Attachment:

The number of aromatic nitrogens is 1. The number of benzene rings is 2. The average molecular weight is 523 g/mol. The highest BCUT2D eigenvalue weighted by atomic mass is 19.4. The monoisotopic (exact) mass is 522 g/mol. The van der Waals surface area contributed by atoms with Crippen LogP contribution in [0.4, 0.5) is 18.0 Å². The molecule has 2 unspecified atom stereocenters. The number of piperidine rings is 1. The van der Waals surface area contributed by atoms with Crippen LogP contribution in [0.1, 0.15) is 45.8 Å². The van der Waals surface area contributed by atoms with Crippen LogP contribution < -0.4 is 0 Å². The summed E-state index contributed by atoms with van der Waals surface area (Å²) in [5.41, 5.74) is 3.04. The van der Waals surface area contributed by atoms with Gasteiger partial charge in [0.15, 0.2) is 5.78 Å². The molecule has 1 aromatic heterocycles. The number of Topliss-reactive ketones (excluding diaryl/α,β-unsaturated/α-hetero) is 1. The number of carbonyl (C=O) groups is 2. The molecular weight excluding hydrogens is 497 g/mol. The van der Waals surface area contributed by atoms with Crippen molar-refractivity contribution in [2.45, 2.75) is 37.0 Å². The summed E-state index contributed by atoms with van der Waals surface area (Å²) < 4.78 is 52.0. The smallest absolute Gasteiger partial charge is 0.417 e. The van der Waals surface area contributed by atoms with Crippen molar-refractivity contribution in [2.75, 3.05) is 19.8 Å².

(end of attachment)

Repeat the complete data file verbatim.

The number of aromatic nitrogens is 1. The number of benzene rings is 2. The average molecular weight is 523 g/mol. The highest BCUT2D eigenvalue weighted by atomic mass is 19.4. The monoisotopic (exact) mass is 522 g/mol. The van der Waals surface area contributed by atoms with Crippen LogP contribution in [0.4, 0.5) is 18.0 Å². The molecule has 2 unspecified atom stereocenters. The number of piperidine rings is 1. The van der Waals surface area contributed by atoms with Crippen LogP contribution in [0.1, 0.15) is 45.8 Å². The van der Waals surface area contributed by atoms with Crippen LogP contribution < -0.4 is 0 Å². The summed E-state index contributed by atoms with van der Waals surface area (Å²) in [5.41, 5.74) is 3.04. The van der Waals surface area contributed by atoms with Gasteiger partial charge in [0.15, 0.2) is 5.78 Å². The molecule has 1 aromatic heterocycles. The number of Topliss-reactive ketones (excluding diaryl/α,β-unsaturated/α-hetero) is 1. The number of carbonyl (C=O) groups is 2. The molecular weight excluding hydrogens is 497 g/mol. The van der Waals surface area contributed by atoms with Crippen molar-refractivity contribution in [2.45, 2.75) is 37.0 Å². The summed E-state index contributed by atoms with van der Waals surface area (Å²) < 4.78 is 52.0. The smallest absolute Gasteiger partial charge is 0.417 e. The van der Waals surface area contributed by atoms with Crippen molar-refractivity contribution in [2.75, 3.05) is 19.8 Å².